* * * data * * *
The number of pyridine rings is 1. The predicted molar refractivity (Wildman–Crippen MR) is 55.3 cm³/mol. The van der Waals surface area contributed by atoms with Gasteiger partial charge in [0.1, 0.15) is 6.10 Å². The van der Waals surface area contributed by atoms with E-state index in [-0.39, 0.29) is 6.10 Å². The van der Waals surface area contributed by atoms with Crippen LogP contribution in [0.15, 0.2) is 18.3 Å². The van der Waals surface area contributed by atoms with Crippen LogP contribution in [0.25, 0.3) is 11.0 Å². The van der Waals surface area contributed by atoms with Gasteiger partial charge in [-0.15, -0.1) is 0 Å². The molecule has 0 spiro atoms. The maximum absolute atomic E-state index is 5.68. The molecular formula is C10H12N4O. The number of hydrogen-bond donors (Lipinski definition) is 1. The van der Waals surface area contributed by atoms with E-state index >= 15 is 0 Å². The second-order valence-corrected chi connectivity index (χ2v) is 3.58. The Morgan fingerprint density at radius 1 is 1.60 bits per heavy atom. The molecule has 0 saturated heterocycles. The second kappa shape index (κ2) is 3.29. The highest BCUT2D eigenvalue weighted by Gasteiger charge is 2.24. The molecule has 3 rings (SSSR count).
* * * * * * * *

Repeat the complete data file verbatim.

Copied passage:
The number of pyridine rings is 1. The predicted molar refractivity (Wildman–Crippen MR) is 55.3 cm³/mol. The van der Waals surface area contributed by atoms with Gasteiger partial charge in [0.1, 0.15) is 6.10 Å². The van der Waals surface area contributed by atoms with E-state index in [-0.39, 0.29) is 6.10 Å². The van der Waals surface area contributed by atoms with Crippen LogP contribution in [0.15, 0.2) is 18.3 Å². The van der Waals surface area contributed by atoms with Crippen LogP contribution in [0.25, 0.3) is 11.0 Å². The van der Waals surface area contributed by atoms with Gasteiger partial charge in [-0.15, -0.1) is 0 Å². The molecule has 0 spiro atoms. The maximum absolute atomic E-state index is 5.68. The molecular formula is C10H12N4O. The number of hydrogen-bond donors (Lipinski definition) is 1. The van der Waals surface area contributed by atoms with E-state index >= 15 is 0 Å². The second-order valence-corrected chi connectivity index (χ2v) is 3.58. The Morgan fingerprint density at radius 1 is 1.60 bits per heavy atom. The molecule has 0 saturated heterocycles. The second kappa shape index (κ2) is 3.29. The highest BCUT2D eigenvalue weighted by Gasteiger charge is 2.24. The molecule has 3 rings (SSSR count).